Pain assessment in companion small animals (Proceedings)


The challenge of pain assessment in animals lies in the very concept of pain itself.

The challenge of pain assessment in animals lies in the very concept of pain itself. The International Association for the Study of Pain defines pain as "an unpleasant sensory or emotional experience associated with actual or potential tissue damage". Given that definition, how is one to interpret what an animal might determine is unpleasant? Or how is a human observer to determine the extent of a non-verbal animal's emotional response to anticipated or actual tissue injury? Pain is a perception and the experience of pain in any individual animal or human being has no definitive physical dimensions and is subject to extremely complex sensory and cortical processing. There is a long road (upon which things happen fast!) between the event of tissue injury and the outcome of pain perception by the animal, and along this road many factors determine the animal's perception of pain, not the least of which are peripheral and spinal cord sensory modulation, cerebral cortical processing, learned behavior, and anxiety. All of these factors may play into the animal's perception and response to pain. As veterinarians, we impose upon our patients our own human interpretation of animal behaviors that we may suppose suggest pain. We have no way of determining the animal's actual perception of the degree of pain that it is experiencing at that moment: we simply intuit behavior and overlay that with our own experience of pain in ourselves or with our prior experience to "measure" that animal's pain.

If you are in the audience listening to this lecture on assessment of pain in animals, then I am already preaching to the choir. In the United States and Canada, and no doubt Europe is way ahead of those two countries, there have been great strides made in the last decade in the field of veterinary pain management. We still have a long way to go. Hellyer et al at Colorado State University published a study 10 years ago, in which various personnel in a veterinary teaching hospital were surveyed about their attitudes for treatment of pain in companion animals (dogs and cats). The authors found that as veterinary training advanced, individuals were less likely to consider aggressive approaches to pain management. For example, faculty and residents were less likely to administer analgesics to female dogs after routine ovariohysterectomy than were 2nd and 3rd year veterinary students. A decade later one would hope that these attitudes have changed a bit, but the pattern is probably still similar. A Canadian survey examined analgesic administration retrospectively and found that 66% of dogs and nearly 100% of cats did not receive analgesics after major surgical procedures. This study is also now almost a decade old. Some of the reasons for withholding pain medication include lack of knowledge about the potential side effects of analgesics, for example, fear of opioid–induced respiratory depression, fear of opioids or other analgesics "masking" physiologic parameters that may indicate a patient's deterioration. The trend, however, in the last ten years has been to place more emphasis on the subject of pain management and analgesics within the veterinary school curricula. This fact, in addition to growing public awareness and concern over the ethical rationale for treating animal pain, has resulted in a significantly higher percentage of veterinarians who graduated in the last decade using effective analgesics at appropriate doses and intervals as compared to veterinarians who graduated prior to 1995.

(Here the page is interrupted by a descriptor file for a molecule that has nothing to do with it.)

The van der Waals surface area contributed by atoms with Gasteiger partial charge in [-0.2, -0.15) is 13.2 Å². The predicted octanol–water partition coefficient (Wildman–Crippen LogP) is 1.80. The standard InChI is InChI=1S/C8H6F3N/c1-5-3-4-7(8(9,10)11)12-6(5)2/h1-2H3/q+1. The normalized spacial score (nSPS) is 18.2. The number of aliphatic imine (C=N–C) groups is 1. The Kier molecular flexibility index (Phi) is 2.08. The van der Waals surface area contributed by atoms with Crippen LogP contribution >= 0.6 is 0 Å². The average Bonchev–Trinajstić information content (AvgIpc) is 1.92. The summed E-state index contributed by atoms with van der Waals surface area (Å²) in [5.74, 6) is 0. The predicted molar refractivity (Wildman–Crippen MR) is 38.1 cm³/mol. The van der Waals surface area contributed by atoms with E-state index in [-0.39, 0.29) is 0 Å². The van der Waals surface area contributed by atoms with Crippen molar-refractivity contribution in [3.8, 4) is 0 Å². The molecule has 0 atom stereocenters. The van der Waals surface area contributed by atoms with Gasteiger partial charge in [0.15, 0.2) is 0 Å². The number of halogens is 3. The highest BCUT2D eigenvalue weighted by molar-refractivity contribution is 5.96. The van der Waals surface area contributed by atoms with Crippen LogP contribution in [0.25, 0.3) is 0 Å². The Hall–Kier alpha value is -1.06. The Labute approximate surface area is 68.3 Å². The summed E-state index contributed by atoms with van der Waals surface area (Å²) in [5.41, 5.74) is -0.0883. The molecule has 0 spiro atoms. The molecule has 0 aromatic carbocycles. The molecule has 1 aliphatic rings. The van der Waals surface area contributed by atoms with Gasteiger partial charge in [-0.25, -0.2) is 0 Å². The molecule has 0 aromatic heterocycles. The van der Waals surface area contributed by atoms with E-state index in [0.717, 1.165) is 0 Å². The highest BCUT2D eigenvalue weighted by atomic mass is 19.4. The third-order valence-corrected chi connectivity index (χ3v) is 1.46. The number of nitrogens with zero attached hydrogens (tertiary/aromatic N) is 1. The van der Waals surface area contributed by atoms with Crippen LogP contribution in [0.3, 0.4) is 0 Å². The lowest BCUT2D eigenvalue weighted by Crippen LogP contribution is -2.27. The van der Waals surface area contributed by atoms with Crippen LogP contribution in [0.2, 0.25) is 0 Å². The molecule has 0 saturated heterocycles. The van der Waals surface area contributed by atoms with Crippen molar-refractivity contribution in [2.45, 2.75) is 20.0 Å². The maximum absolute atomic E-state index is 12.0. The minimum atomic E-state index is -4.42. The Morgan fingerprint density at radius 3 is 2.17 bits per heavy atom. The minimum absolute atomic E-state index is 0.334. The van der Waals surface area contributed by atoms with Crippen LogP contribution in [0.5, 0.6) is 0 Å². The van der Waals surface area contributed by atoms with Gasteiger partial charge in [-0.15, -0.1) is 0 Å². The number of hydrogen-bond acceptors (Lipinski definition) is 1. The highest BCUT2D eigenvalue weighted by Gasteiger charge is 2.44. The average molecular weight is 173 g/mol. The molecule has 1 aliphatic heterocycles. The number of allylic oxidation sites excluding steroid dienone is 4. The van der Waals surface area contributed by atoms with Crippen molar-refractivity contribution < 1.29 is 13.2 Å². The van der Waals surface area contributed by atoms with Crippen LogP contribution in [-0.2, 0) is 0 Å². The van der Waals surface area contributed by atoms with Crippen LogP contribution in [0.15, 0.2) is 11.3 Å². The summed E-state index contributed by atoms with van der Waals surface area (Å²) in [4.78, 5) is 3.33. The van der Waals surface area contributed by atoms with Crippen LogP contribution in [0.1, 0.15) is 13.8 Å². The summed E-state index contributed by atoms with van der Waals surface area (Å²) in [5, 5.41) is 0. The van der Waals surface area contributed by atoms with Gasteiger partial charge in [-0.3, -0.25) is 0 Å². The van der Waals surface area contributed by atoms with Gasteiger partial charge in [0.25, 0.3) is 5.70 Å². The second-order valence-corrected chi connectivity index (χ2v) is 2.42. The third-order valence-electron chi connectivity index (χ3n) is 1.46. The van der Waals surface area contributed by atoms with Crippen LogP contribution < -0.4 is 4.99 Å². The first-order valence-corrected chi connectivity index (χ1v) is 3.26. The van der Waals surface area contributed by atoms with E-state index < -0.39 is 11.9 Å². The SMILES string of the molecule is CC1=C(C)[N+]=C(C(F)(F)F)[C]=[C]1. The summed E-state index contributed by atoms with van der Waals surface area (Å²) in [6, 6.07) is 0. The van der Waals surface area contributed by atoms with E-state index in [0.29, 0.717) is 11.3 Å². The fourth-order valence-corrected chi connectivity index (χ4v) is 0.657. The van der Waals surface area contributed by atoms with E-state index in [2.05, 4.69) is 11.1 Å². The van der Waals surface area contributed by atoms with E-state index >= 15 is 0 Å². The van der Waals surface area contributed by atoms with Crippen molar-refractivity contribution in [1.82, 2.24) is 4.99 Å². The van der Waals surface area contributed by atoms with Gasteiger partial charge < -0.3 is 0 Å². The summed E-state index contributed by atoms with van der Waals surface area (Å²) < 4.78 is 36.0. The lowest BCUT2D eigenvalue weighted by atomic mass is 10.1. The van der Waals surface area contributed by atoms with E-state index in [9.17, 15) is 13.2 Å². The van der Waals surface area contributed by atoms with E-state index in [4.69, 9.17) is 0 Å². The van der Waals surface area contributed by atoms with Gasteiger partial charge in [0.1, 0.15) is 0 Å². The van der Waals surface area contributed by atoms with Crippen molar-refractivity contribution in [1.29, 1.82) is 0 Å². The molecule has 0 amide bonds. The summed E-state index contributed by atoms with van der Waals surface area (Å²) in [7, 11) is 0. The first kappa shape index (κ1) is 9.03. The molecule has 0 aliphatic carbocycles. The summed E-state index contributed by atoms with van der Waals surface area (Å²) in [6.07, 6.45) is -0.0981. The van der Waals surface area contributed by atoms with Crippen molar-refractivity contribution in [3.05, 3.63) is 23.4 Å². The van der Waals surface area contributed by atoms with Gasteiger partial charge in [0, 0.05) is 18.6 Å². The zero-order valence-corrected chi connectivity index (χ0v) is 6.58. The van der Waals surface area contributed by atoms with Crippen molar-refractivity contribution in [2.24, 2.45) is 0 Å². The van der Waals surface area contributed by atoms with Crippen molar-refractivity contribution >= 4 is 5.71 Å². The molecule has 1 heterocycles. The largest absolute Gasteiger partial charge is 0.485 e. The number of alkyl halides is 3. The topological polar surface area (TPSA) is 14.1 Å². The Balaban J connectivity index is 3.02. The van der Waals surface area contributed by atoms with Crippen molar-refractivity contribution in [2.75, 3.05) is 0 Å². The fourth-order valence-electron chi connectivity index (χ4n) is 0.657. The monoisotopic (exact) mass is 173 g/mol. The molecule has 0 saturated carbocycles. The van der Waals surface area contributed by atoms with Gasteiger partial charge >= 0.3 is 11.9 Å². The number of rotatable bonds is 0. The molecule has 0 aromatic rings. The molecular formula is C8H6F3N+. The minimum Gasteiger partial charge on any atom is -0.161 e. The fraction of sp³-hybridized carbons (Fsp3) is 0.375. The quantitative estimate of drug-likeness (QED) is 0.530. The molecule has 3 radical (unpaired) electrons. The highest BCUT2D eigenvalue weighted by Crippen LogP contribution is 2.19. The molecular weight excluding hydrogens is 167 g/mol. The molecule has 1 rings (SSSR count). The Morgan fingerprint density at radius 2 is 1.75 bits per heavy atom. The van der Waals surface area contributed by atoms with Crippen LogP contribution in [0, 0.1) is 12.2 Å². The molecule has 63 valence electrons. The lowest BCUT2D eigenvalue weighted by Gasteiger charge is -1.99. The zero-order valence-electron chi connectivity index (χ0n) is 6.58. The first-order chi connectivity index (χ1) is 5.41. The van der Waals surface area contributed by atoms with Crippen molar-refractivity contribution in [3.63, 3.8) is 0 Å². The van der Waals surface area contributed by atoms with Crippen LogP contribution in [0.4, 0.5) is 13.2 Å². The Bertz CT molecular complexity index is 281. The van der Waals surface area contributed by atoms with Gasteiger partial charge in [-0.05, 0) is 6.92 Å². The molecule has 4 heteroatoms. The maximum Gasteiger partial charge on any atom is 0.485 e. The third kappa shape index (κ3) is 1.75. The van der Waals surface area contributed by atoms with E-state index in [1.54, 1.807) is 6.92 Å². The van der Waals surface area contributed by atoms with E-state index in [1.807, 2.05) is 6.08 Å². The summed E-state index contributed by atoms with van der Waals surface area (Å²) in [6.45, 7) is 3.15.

A relatively anthropomorphic approach to pain assessment in animals seems appropriate when one considers that peripheral and spinal cord sensory systems are almost identical between humans and non-human mammals. Pain perception, however, occurs in the prefrontal cortex and this area is anatomically smaller in non-human mammals. This does not necessarily mean that pain perception is different in animals, simply that we do not know how they interpret or perceive peripheral pain. A sensible approach is to start by assuming that if an observed disease state or tissue injury or surgical procedure would be painful to you, as a veterinarian, then it likely is painful to the animal to a similar degree. This approach must be taken in the context of extensive and thorough observation of the animal, its response to analgesic treatment, and the expected time course of the waxing and waning of the expected pain.